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I guess many of us will have suffered lifelong regrets at what we just missed when we were young. In 1967 my interest in railways was just awakening and, living on the Western Region, I assumed that there was no steam left anywhere on BR. The family visited Weymouth at Whitsun but there didn't seem to be any particular reason to visit the station. When, a few months later on, I bought a Railway World for the first time and was confronted with a massive photo feature on "Steam's Last Fling on the Southern" I was utterly thunderstruck.

 

I am always rather envious of those whose dads were also railway enthusiasts.

 

In a break from the variety of Hydraulics at Cardiff, I accompanied my parents on a coach trip to Weymouth during the last weeks of Southern steam. ........................... My dad (a  latent enthusiast) drew my attention to the Channel Island Boat Train behind D2397, followed closely by D2398 and a single GUV. He took a monochrome photo, which I still have somewhere. I pleaded to be allowed to visit the station (and what I know now to be the Jubilee Sidings) but was firmly told 'no'. 

 

Hence I missed the sight of a 'Packet' (and possibly more) during its final days.

 

However much my dad nurtured my hobby (and he did), this one incident still wrankles !

Edited by br2975
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In the summer of 1972 the family was on holiday in the Cornwall/Devon area.

I managed to badger my Dad into stopping at Plymouth Station for about half an hour, in the hope that I might see a Warship - little did I know then, that they'd had a heavy purge the year before, so never actually saw one in service. Anyway, as a special holiday bonus, I was allowed 3 frames from the families holiday film to take at the station, and took one of a 47, a 'Peak' No 122 (is that a '45?), and this one:

 

attachicon.gifWesternPlymouth1972.jpg

 

The thing is, at this distance in time, (precisely) 45 years-on, I can't be 100% sure of it's identity. I always had it as D1051 'Western Ambassador' in my mind for some reason, so perhaps something stuck from the day, but is there any way to tell for sure? Was there anything specific marking that loco out from the others that might positively identify it as such from the photo?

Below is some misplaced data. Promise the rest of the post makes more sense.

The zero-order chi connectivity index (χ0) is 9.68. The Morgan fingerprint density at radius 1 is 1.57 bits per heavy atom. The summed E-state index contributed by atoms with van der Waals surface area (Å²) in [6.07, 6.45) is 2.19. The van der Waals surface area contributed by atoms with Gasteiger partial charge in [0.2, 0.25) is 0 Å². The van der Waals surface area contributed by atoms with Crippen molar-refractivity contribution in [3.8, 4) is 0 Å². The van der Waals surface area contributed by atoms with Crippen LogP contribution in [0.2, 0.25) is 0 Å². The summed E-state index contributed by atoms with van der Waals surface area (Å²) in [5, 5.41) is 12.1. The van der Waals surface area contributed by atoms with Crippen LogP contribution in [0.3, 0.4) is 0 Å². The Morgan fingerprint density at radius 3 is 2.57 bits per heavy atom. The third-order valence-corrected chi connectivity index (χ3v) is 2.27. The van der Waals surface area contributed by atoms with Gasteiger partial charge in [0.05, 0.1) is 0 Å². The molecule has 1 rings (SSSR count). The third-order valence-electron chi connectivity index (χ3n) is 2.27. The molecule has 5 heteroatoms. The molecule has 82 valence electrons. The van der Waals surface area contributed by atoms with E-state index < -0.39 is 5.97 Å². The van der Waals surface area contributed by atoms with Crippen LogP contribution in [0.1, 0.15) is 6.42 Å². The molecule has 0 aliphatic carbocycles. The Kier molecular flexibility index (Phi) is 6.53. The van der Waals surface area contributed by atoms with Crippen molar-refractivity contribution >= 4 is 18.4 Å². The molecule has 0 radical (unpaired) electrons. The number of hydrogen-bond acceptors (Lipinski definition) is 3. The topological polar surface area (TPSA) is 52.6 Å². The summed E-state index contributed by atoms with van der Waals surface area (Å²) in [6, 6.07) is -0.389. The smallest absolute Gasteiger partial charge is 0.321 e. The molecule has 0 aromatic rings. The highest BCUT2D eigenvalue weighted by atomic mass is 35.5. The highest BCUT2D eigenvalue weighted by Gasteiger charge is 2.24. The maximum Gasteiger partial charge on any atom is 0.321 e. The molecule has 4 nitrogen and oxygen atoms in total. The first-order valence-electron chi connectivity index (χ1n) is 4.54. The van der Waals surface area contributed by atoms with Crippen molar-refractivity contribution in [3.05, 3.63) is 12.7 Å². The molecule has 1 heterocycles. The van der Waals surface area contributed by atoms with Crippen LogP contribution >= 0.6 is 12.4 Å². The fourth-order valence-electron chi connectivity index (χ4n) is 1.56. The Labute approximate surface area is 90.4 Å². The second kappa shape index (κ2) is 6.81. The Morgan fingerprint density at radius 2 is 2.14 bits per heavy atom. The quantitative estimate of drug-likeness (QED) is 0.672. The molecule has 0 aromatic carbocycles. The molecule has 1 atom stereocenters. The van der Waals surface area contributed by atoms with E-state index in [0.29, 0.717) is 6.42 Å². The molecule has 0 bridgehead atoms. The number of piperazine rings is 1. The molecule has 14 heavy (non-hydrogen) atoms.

Cheers

Hi There is a photo in R.W.Carroll collection that perfectly matches D1051 paint scar in front of number plate and oil stain on cab yellow panel, approaching Reading to your pic.

 

I need to get out more lol

 

cheers Greg 

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There is a photo in R.W.Carroll collection that perfectly matches D1051 paint scar in front of number plate and oil stain on cab yellow panel, approaching Reading to your pic.

 

 

Greg - apologies for the tardy reply - holidays, and no access to computers.

 

Thats a great spot, and I think that nails it - you're a super sleuth extraordinary!  :clapping:

From that evidence, the subject of my pic is no longer in question.

 

Thanks to all who offered assistance - Cheers!

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  • 1 year later...

I can confirm andy’s picture taken on April 17 in Cornwall is that of D1034 on its first outing after its repaint 2b10 from Plymouth to Penzance. QCI were riding on it too. This turn was regularly used for engines off exam and repaint. D1048 did not have silver footrestson it’s April repaint. Hope this helps. 

 

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  • 4 years later...

Looks like a Crewe built one to me so D1030 onwards and dual braked which makes it no earlier than 1968, but we can rule out D1036 as its number plates were higher up the cab side. It's a pity you don't have a date for the photo. Can't tell if it's maroon / full yellow ends or blue / full yellow ends which would help. If it's blue we can also rule out D1039, D1056 and D1071 which all had the small square air vent below the driver's window.

 

 

Edited by Rugd1022
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Nidge, I'd say the photo is c1971/2 as Warships were still on frontline service in the late 60s. Also the coaches look like Mk2bs (with the yellow destination panels that were used around that time). The Thousand has a "blue feel" about it - can't explain why though.

Edit - ignore my remark about Warships - didn't realise this was on the South Wales mainline. 

Edited by Peter Kazmierczak
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13 hours ago, Peter Kazmierczak said:

Nidge, I'd say the photo is c1971/2 as Warships were still on frontline service in the late 60s. Also the coaches look like Mk2bs (with the yellow destination panels that were used around that time). The Thousand has a "blue feel" about it - can't explain why though.

Edit - ignore my remark about Warships - didn't realise this was on the South Wales mainline. 

 

I think the carriage side destination boards were more common in the 1967-69 period - if indeed that is what we are seeing.

 

1A62 was 15.25 Swansea - Padd, Mon to Sat in 1969, and 15.20 in 1968. Air-braked stock was rostered in both years, but the Mk2b fleet arrived in 1969, so it could potentially be that year.

 

Not many Crewe-built 52s in Maroon FYE livery and also dual braked, but quite a few more Blue FYE ones by the end of 1969.

Edited by stovepipe